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SFC awards female pilot scholarship

written by Hannah Dowling | July 21, 2022

Sydney Flight College has awarded its first Women Pilot Scholarship in partnership with the Australian Women Pilots’ Association (AWPA) to encourage female participation in aviation.

The Bankstown-based flight school has pledged to provide two scholarships per year to women enrolled in its CPL Diploma course.

The scholarship covers the gap between the selected student’s HECS/HELP loan from the government and the total cost of completing the course — meaning the selected student does not need to pay out of pocket to study.

Women continue to make up just 5 per cent of the global pilot cohort, and also remain underrepresented in aeronautical engineering. Airlines, flight schools and industry associations have been working hard to increase female participation in the sector.

The inaugural SFC Women Pilot Scholarship was awarded to incoming student Leigh Taylor, who was selected by parties from both SFC and the AWPA.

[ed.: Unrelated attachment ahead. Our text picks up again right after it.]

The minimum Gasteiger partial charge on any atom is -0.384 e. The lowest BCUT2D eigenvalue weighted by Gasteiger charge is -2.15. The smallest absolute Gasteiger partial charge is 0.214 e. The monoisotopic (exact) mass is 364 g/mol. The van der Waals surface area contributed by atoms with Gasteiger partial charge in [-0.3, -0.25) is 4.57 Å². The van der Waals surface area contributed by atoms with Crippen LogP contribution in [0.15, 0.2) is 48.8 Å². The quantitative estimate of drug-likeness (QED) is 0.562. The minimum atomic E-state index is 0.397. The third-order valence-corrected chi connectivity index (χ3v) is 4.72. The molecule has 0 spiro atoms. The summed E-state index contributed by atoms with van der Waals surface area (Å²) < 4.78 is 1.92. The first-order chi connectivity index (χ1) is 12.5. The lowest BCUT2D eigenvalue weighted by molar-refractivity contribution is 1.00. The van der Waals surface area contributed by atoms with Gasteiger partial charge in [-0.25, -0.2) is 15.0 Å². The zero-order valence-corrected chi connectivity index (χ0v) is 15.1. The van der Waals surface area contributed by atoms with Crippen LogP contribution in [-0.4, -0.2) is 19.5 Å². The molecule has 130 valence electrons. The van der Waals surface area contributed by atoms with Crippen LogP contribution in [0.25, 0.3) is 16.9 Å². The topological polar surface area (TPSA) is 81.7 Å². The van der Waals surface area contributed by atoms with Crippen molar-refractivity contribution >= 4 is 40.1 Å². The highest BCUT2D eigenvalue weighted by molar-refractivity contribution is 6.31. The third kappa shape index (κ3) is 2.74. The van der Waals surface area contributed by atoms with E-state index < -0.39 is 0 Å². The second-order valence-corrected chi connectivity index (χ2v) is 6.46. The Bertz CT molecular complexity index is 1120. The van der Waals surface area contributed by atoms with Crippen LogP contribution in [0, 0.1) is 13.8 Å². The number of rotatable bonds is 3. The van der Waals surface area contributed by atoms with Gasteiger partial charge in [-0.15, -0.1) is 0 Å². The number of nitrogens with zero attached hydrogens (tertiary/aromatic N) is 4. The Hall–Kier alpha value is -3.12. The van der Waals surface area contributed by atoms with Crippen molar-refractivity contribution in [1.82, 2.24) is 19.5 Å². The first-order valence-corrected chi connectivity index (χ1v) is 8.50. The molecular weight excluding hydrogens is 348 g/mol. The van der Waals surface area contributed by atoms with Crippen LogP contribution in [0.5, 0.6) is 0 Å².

Each scholarship is awarded based on the results of a screening process, SFC said, which includes a number of written and oral assessments as well as an initial flight.

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Taylor was commemorated at an event held at the flight school, which was also attended by Matt Hall Racing aerobatic pilot Emma McDonald and AWPA National President Barbara Trappett.

The scholarship was one of a number of new initiatives introduced by SFC earlier this year to help encourage the next generation of Indigenous and female pilots begin their career in aviation, including a scholarship for incoming Indigenous students, and a video feature on its female staff and students.

SFC said at the time that it believes its Indigenous Scholarship for pilot training is the first of its kind in Australia.

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“What we’re really trying to do with these scholarships is to raise awareness and attract women pilots and Indigenous pilots into the industry, who otherwise might have not seen it as an opportunity open to them,” said SFC chief executive Joseph Pilo.

“When it comes to flight training, there’s no difference or distinction between a male or a female. At the end of the day, they get trained the same. It’s the same syllabus, they fly the same aircraft.

“So if we want more diversity in the industry, this is where we start.”

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